Planning (not “Plans”) – Essential to Safety!

Recent headlines addressed the General Aviation accident rate and compared them to other types of aviation. Relative to the airlines and the military, why is GA so much more prone to accidents? Having been lucky enough to have flown a fairly broad mix of military and part 121 operations I will try to answer that question with one word: Planning!

Plans are worthless, but planning is everything.
(General/President Eisenhower)

As a CFI conducting a recent flight review, I observed the pilot while dealing with a training diversion. We had talked about this event for a couple of days, he knew it was coming. Yet when I said, “Divert” it was as if I’d suggested we divert to the backside of the moon. He was totally unprepared for it. Down went his head to the iPad. Searching and searching for who knows what. It seemed like the longest time before I suggested that he at least look out the front window for a moment to do some clearing.

It doesn’t matter what your next event is, you already have some fairly broad ideas of what may or may not happen. Private Pilot check ride? Chances of a divert on a scale from zero to 100; any takers? My money is you really need to be prepared to find some frequencies, find some weather, calculate time and fuel, maybe run some form of either normal or emergency checklist, determine runway suitability and perhaps another task or two on the way to your divert airfield (it is in the book!) It really helps if you’ve at least looked at these things beforehand.

Does it have to just be a Flight Review or a Checkride? No, but EVERY flight needs to be adequately planned. Just doing a couple laps around the pattern? No problem, nothing will happen on that flight, right? WRONG, that’s the most likely time to have troubles. Those flights are the perfect time to really dig deep on preparation and planning. You shouldn’t have to spend too much time studying taxiway and runway orientation if it’s your home field. Instead study the weather, winds aloft, go back to the Airplane Flying Handbook and re-read a couple chapters on the traffic patterns and landings. I could easily offer a review of chapters 5, 7 and 8 for your pattern only review. If you’re off to another airport for that $100 hamburger there are more chapters worth going back through.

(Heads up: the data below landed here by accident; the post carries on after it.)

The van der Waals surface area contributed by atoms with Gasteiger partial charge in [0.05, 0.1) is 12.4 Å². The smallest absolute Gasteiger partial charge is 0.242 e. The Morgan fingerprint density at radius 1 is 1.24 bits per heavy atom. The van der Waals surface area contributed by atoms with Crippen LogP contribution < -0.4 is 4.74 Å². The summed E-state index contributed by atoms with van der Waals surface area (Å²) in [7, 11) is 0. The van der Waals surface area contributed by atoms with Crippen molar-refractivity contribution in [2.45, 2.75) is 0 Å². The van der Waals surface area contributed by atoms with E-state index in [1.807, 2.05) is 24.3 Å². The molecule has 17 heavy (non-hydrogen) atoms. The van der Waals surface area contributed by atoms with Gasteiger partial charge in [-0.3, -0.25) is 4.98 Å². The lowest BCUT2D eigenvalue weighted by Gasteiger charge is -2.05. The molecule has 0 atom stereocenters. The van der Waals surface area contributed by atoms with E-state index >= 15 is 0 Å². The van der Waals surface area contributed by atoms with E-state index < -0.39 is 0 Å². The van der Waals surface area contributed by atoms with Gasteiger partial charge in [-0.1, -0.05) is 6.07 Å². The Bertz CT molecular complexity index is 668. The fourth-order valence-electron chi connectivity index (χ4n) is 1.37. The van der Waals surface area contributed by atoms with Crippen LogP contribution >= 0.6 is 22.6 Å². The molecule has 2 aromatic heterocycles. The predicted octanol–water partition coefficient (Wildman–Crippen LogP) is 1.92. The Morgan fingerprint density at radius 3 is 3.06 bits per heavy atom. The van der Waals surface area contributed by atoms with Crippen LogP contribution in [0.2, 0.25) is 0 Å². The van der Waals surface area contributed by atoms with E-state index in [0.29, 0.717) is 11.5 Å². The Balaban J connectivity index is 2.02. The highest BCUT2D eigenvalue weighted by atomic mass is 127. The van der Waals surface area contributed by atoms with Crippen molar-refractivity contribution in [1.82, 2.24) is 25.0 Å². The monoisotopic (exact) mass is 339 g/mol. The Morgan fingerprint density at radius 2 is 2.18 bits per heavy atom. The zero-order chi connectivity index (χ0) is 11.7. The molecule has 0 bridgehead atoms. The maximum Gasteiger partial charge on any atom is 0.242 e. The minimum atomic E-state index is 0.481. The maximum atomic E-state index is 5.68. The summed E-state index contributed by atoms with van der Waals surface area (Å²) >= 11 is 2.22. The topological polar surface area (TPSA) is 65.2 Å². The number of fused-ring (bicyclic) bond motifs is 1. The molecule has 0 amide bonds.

The word of the day is planning. There are rarely times when you get scrambled on a do or die mission that requires you to launch into whatever is lurking outside the door. When does planning start? I’ve got a flight later this week that I’ve been planning for at least ten days. It’s going to require four legs, every leg is adjustable to some degree which means that I’m looking at several different airports for each leg. I’ll be flying a plane that is new to me, so I intend to be very conservative on every point.

On my four-leg journey, I entered the airport where I’ll pick up the plane and the airport of my final destination. That gives me a long straight line. Based on fuel considerations I decided that I’d do four rather than three legs. A big part of that decision was the location of two Class Bravos that will impact my VFR operation. For each of my interim stops, I’d like them to be as close to the original magenta line as possible.

With the legs roughly designated, now I’m going to start getting a little more specific with each airport. At first glance, I just used the airport date block from the sectional to determine the basics. Next up I’m going into the A/FD to make sure that each airport I plan on stopping at has everything I think I might need. Hopefully, each stop will be nothing more than a “gas and go.” But it is nice to know if maintenance is available before I set down. There are several applications available but I’ve learned to love ForeFlight and all it offers.

With a couple days to go, I’ve got a rough plan. As the day approaches, I’ll start focusing on the weather and NOTAMs. If you’ve failed to plan, you’ve planned to fail. Don’t let that be you. I’ll send some pictures of my upcoming delivery flight. Be SAFE!

“Checkride Ready!™” is on the (newly updated) SAFE App this week. (If you have it installed, just close and reopen for updated app.) This new section is directed toward pilot applicants and shares the common problems DPEs see repeatedly on check rides (pink slip). Download the (free) SAFE App. today!

Author: David St. George

SAFE Director, Master CFI (12X), FAA DPE, ATP (ME/SE) Currently jet charter captain.

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